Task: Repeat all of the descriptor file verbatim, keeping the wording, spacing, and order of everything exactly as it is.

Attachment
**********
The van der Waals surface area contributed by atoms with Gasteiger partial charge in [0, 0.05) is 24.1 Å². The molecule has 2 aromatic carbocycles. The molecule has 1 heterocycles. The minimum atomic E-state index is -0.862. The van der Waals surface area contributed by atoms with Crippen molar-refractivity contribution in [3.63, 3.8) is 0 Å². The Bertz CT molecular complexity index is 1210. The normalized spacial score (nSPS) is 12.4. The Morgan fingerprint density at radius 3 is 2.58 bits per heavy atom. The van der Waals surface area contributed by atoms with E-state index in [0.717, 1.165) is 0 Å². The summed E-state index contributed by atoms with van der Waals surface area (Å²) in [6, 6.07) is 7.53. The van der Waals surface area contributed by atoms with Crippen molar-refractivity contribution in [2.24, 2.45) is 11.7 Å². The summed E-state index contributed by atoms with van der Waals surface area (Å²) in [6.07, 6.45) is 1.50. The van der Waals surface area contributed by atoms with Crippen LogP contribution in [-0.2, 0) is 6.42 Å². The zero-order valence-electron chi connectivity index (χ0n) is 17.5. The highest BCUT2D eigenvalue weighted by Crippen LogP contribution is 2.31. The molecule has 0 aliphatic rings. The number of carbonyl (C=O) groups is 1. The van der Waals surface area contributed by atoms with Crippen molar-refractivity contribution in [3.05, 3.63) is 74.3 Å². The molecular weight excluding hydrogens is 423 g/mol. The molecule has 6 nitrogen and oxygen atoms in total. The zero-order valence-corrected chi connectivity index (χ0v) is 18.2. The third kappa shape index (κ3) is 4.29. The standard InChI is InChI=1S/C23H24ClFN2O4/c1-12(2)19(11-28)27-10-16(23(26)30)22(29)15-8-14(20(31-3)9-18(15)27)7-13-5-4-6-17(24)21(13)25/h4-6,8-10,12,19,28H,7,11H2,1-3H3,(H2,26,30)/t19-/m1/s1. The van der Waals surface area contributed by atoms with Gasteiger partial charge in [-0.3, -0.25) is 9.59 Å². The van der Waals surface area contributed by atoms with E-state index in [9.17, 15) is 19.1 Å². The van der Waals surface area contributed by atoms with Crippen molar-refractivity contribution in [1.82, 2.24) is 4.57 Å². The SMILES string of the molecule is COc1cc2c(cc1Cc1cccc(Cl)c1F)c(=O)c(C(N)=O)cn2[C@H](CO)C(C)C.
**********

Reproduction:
The van der Waals surface area contributed by atoms with Gasteiger partial charge in [0, 0.05) is 24.1 Å². The molecule has 2 aromatic carbocycles. The molecule has 1 heterocycles. The minimum atomic E-state index is -0.862. The van der Waals surface area contributed by atoms with Crippen molar-refractivity contribution in [3.63, 3.8) is 0 Å². The Bertz CT molecular complexity index is 1210. The normalized spacial score (nSPS) is 12.4. The Morgan fingerprint density at radius 3 is 2.58 bits per heavy atom. The van der Waals surface area contributed by atoms with E-state index in [0.717, 1.165) is 0 Å². The summed E-state index contributed by atoms with van der Waals surface area (Å²) in [6, 6.07) is 7.53. The van der Waals surface area contributed by atoms with Crippen molar-refractivity contribution in [2.24, 2.45) is 11.7 Å². The summed E-state index contributed by atoms with van der Waals surface area (Å²) in [6.07, 6.45) is 1.50. The van der Waals surface area contributed by atoms with Crippen LogP contribution in [-0.2, 0) is 6.42 Å². The zero-order valence-electron chi connectivity index (χ0n) is 17.5. The highest BCUT2D eigenvalue weighted by Crippen LogP contribution is 2.31. The molecule has 0 aliphatic rings. The number of carbonyl (C=O) groups is 1. The van der Waals surface area contributed by atoms with Crippen molar-refractivity contribution in [3.05, 3.63) is 74.3 Å². The molecular weight excluding hydrogens is 423 g/mol. The molecule has 6 nitrogen and oxygen atoms in total. The zero-order valence-corrected chi connectivity index (χ0v) is 18.2. The third kappa shape index (κ3) is 4.29. The standard InChI is InChI=1S/C23H24ClFN2O4/c1-12(2)19(11-28)27-10-16(23(26)30)22(29)15-8-14(20(31-3)9-18(15)27)7-13-5-4-6-17(24)21(13)25/h4-6,8-10,12,19,28H,7,11H2,1-3H3,(H2,26,30)/t19-/m1/s1. The van der Waals surface area contributed by atoms with Gasteiger partial charge in [-0.3, -0.25) is 9.59 Å². The van der Waals surface area contributed by atoms with E-state index in [9.17, 15) is 19.1 Å². The van der Waals surface area contributed by atoms with Crippen molar-refractivity contribution in [1.82, 2.24) is 4.57 Å². The SMILES string of the molecule is COc1cc2c(cc1Cc1cccc(Cl)c1F)c(=O)c(C(N)=O)cn2[C@H](CO)C(C)C.